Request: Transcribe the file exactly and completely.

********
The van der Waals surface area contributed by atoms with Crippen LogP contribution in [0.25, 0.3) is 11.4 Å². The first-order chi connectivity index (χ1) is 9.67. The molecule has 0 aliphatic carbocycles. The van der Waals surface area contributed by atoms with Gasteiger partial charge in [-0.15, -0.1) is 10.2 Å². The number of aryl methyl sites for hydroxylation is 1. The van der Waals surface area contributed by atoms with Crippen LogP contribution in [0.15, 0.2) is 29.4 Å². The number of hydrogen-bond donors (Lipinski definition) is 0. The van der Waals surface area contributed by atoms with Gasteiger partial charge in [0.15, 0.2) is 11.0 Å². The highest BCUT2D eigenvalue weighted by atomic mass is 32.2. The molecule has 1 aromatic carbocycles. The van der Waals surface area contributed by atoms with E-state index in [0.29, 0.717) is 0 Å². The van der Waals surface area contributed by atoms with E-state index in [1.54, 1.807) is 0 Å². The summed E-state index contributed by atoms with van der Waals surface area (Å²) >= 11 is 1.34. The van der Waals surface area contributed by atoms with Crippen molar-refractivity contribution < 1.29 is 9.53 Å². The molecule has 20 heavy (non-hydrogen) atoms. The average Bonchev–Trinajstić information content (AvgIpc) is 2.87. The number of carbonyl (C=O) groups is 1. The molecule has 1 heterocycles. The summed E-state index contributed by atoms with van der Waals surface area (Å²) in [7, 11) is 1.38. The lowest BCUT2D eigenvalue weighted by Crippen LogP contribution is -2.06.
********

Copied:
The van der Waals surface area contributed by atoms with Crippen LogP contribution in [0.25, 0.3) is 11.4 Å². The first-order chi connectivity index (χ1) is 9.67. The molecule has 0 aliphatic carbocycles. The van der Waals surface area contributed by atoms with Gasteiger partial charge in [-0.15, -0.1) is 10.2 Å². The number of aryl methyl sites for hydroxylation is 1. The van der Waals surface area contributed by atoms with Crippen LogP contribution in [0.15, 0.2) is 29.4 Å². The number of hydrogen-bond donors (Lipinski definition) is 0. The van der Waals surface area contributed by atoms with Gasteiger partial charge in [0.15, 0.2) is 11.0 Å². The highest BCUT2D eigenvalue weighted by atomic mass is 32.2. The molecule has 1 aromatic carbocycles. The van der Waals surface area contributed by atoms with E-state index in [0.29, 0.717) is 0 Å². The van der Waals surface area contributed by atoms with E-state index in [1.54, 1.807) is 0 Å². The summed E-state index contributed by atoms with van der Waals surface area (Å²) >= 11 is 1.34. The van der Waals surface area contributed by atoms with Crippen molar-refractivity contribution < 1.29 is 9.53 Å². The molecule has 20 heavy (non-hydrogen) atoms. The average Bonchev–Trinajstić information content (AvgIpc) is 2.87. The number of carbonyl (C=O) groups is 1. The molecule has 1 heterocycles. The summed E-state index contributed by atoms with van der Waals surface area (Å²) in [7, 11) is 1.38. The lowest BCUT2D eigenvalue weighted by Crippen LogP contribution is -2.06.